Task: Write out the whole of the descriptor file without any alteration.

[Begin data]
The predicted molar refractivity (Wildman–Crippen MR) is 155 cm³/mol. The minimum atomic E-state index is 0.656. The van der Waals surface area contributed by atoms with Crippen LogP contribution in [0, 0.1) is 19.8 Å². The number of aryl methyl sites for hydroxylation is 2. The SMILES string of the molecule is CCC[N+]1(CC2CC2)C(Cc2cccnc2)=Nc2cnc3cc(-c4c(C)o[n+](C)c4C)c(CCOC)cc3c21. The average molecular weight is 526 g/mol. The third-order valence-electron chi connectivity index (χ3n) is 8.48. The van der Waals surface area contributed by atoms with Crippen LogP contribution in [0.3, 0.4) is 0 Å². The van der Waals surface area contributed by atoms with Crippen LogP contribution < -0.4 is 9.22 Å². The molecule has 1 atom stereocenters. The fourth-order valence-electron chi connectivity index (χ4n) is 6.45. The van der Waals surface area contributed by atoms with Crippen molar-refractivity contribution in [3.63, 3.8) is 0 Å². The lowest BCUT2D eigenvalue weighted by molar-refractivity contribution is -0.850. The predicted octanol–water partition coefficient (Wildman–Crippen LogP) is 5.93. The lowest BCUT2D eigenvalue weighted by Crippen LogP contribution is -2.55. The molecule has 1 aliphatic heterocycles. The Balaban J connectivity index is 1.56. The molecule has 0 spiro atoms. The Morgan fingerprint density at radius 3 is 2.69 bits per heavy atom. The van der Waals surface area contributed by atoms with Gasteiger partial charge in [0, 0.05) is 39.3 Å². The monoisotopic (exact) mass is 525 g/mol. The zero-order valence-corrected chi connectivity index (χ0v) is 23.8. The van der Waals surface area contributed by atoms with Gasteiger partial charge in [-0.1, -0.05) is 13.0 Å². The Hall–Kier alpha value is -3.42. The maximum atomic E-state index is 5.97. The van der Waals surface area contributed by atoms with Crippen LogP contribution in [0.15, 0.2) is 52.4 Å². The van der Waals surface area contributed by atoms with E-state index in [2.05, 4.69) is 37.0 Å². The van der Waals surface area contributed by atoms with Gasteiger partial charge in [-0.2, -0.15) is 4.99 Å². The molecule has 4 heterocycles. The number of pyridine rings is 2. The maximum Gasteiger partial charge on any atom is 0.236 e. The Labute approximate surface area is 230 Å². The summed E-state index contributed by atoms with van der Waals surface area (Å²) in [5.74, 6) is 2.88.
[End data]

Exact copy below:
The predicted molar refractivity (Wildman–Crippen MR) is 155 cm³/mol. The minimum atomic E-state index is 0.656. The van der Waals surface area contributed by atoms with Crippen LogP contribution in [0, 0.1) is 19.8 Å². The number of aryl methyl sites for hydroxylation is 2. The SMILES string of the molecule is CCC[N+]1(CC2CC2)C(Cc2cccnc2)=Nc2cnc3cc(-c4c(C)o[n+](C)c4C)c(CCOC)cc3c21. The average molecular weight is 526 g/mol. The third-order valence-electron chi connectivity index (χ3n) is 8.48. The van der Waals surface area contributed by atoms with Crippen LogP contribution in [0.3, 0.4) is 0 Å². The van der Waals surface area contributed by atoms with Crippen LogP contribution < -0.4 is 9.22 Å². The molecule has 1 atom stereocenters. The fourth-order valence-electron chi connectivity index (χ4n) is 6.45. The van der Waals surface area contributed by atoms with Crippen molar-refractivity contribution in [3.63, 3.8) is 0 Å². The lowest BCUT2D eigenvalue weighted by molar-refractivity contribution is -0.850. The predicted octanol–water partition coefficient (Wildman–Crippen LogP) is 5.93. The lowest BCUT2D eigenvalue weighted by Crippen LogP contribution is -2.55. The molecule has 1 aliphatic heterocycles. The Balaban J connectivity index is 1.56. The molecule has 0 spiro atoms. The Morgan fingerprint density at radius 3 is 2.69 bits per heavy atom. The van der Waals surface area contributed by atoms with Gasteiger partial charge in [0, 0.05) is 39.3 Å². The monoisotopic (exact) mass is 525 g/mol. The zero-order valence-corrected chi connectivity index (χ0v) is 23.8. The van der Waals surface area contributed by atoms with Gasteiger partial charge in [-0.1, -0.05) is 13.0 Å². The Hall–Kier alpha value is -3.42. The maximum atomic E-state index is 5.97. The van der Waals surface area contributed by atoms with Crippen LogP contribution in [0.15, 0.2) is 52.4 Å². The van der Waals surface area contributed by atoms with E-state index in [2.05, 4.69) is 37.0 Å². The van der Waals surface area contributed by atoms with Gasteiger partial charge in [-0.2, -0.15) is 4.99 Å². The molecule has 4 heterocycles. The number of pyridine rings is 2. The maximum Gasteiger partial charge on any atom is 0.236 e. The Labute approximate surface area is 230 Å². The summed E-state index contributed by atoms with van der Waals surface area (Å²) in [5.74, 6) is 2.88.